Earnest says the president also hopes to talk with House Speaker Paul Ryan.

3:05 p.m. — The White House says the President’s Daily Brief and other intelligence materials are now being made available to President-elect Donald Trump, Vice President-elect Mike Pence and other members of Trump’s transition team.

White House spokesman Josh Earnest said it’s a courtesy that former President George W. Bush extended to President Barack Obama, Vice President Joe Biden and a few aides as they were preparing to take office.

The President’s Daily Brief is a classified document delivered to the president each morning. Until his victory Tuesday, Trump had received some classified briefings but not as extensive as what he’ll now be receiving.

Earnest says it’s part of Obama’s efforts to ensure a smooth transition.

3 p.m. — The Senate’s top Republican isn’t interested in rehashing contentious comments President-elect Donald Trump made about Hispanics during the campaign.

Speaking to reporters Wednesday, Mitch McConnell of Kentucky wouldn’t say whether he thought Trump’s remarks have caused lasting damage to the Republican Party with an important demographic group. Trump has called some Mexicans rapists and criminals and had claimed that a judge might be biased against him because of the judge’s Mexican heritage.

Several months ago, McConnell publicly worried that Trump could push Hispanics from the party as Arizona Sen. Barry Goldwater had done with blacks in the 1964 election.

McConnell said: “We should look forward and not backward and rehash and re-litigate the various debates we had both internally and with the Democrats over the past year.”

2:45 p.m. — White House spokesman Josh Earnest is disputing the notion that Thursday’s meeting between President Barack Obama and President-elect Donald Trump will have an air of insincerity about it given the harsh things they’ve said about each other.

Earnest said “I’m not saying it’s going to be an easy meeting.” But he said the president is sincere about fulfilling a basic responsibility he has to ensure a smooth transition of power.

Earnest said the success of America’s democracy depends on all citizens setting aside their partisan affiliations and political preferences, and rooting for the success of the American president.

During the campaign, Obama had called Trump unfit and unqualified.

2:25 p.m. — Donald Trump is spending the day after winning the presidency holed up in Trump Tower, where sleep-deprived aides appear jubilant as they come and go.

The usually buzzing lobby of Trump’s residence and campaign headquarters is currently closed to the general public, though an impersonator of the famous “Naked Cowboy” — wearing a robe — was at one point spotted strolling through.

The scene outside is chaotic, with protesters and a mass of press gathered in penned-off area. Curious onlookers are clogging foot traffic as they pause to take in the scene.

The east side of Manhattan’s busy Fifth Avenue between 56th and 57th is also closed to the public with dump trucks filled with dirt forming a protective barrier outside the building’s lobby.

1:58 p.m. — White House spokesman Josh Earnest says President Barack Obama’s top priority following Tuesday’s election is not his legacy.

Earnest says the president is focused on the 20 million people who gained health insurance after the Affordable Care Act went into effect.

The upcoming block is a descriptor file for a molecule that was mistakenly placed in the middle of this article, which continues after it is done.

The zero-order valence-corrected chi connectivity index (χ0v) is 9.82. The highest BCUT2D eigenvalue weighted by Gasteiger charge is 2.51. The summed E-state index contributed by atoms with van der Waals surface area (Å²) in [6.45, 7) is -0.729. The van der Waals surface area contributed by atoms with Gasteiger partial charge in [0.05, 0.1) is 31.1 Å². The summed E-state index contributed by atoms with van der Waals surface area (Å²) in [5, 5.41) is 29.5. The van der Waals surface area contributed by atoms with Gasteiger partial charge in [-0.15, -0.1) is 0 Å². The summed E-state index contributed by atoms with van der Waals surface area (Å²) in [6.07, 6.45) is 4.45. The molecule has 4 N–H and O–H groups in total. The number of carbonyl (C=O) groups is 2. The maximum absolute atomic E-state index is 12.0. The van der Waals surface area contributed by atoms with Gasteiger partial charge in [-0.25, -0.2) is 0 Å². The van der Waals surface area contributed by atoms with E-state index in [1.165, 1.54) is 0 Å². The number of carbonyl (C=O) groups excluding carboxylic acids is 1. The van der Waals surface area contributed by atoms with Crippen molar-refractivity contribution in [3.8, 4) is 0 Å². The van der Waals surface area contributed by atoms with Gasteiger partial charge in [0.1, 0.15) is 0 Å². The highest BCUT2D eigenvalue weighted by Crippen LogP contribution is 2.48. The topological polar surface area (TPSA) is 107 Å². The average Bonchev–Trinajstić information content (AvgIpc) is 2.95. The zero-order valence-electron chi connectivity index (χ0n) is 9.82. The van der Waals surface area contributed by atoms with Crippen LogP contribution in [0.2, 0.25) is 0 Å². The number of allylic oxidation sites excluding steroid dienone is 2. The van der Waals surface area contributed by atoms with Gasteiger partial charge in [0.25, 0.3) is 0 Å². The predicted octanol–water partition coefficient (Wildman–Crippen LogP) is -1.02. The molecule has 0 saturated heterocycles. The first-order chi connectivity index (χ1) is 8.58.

Earnest is taking questions from reporters about how the election results will affect Obama’s legacy on issues such as health care and climate change.

Earnest says the president is also concerned about the prospect of protections being stripped from millions of Americans who benefit because health insurers are not allowed to discriminate based on pre-existing health conditions or impose a lifetime cap on expenses.

Earnest says the tearing away those protections would negatively affect a lot of people, and “that’s something Republicans will have to consider moving forward.”

1:50 p.m. — Officials hope to unveil Donald Trump’s repaired star on the Hollywood Walk of Fame as soon possible now that he’s been elected president.

The star along a well-traveled block of Hollywood Boulevard remains blocked off and covered in plywood two weeks after a protester took a sledgehammer to it. The man was charged with felony vandalism.

Vivian Kish with the Hollywood Chamber of Commerce says the star has been mostly repaired, but still needs to finish drying and then be polished. She said it usually takes about two weeks to complete the process.

About two dozen Trump supporters reveled at the site after the election, snapping photos until police asked them to move on.

Trump’s star was dedicated in recognition of his work on NBC’s “The Apprentice.”

1:45 p.m. — Israeli Prime Minister Benjamin Netanyahu says he has spoken to U.S. President-elect Donald Trump and has already received an invitation to meet.

Netanyahu said Trump invited him to meet “at the first opportunity” in a phone call Wednesday.

A statement from Netanyahu’s office said the Israeli leader congratulated Trump on his win and said that “the U.S. has no better ally than Israel.” It described their conversation as “warm” and said they spoke about regional issues.

Israel and the U.S. are close allies but relations were often tense between Netanyahu and President Barack Obama, mainly over Israel’s policies toward the Palestinians and concerns over the U.S.-led nuclear deal with Iran.

Netanyahu and Trump are friendly and ties are expected to improve.

Netanyahu met with Trump and Hillary Clinton in September.

1:40 p.m. — A close presidential vote pushed many people past their bedtimes, including President-elect Donald Trump’s 10-year-old son, Barron.

The youngest of Trump’s five children stood next to his father during his victory speech in New York early Wednesday. Television cameras caught the younger Trump fighting through heavy eyelids during his father’s remarks.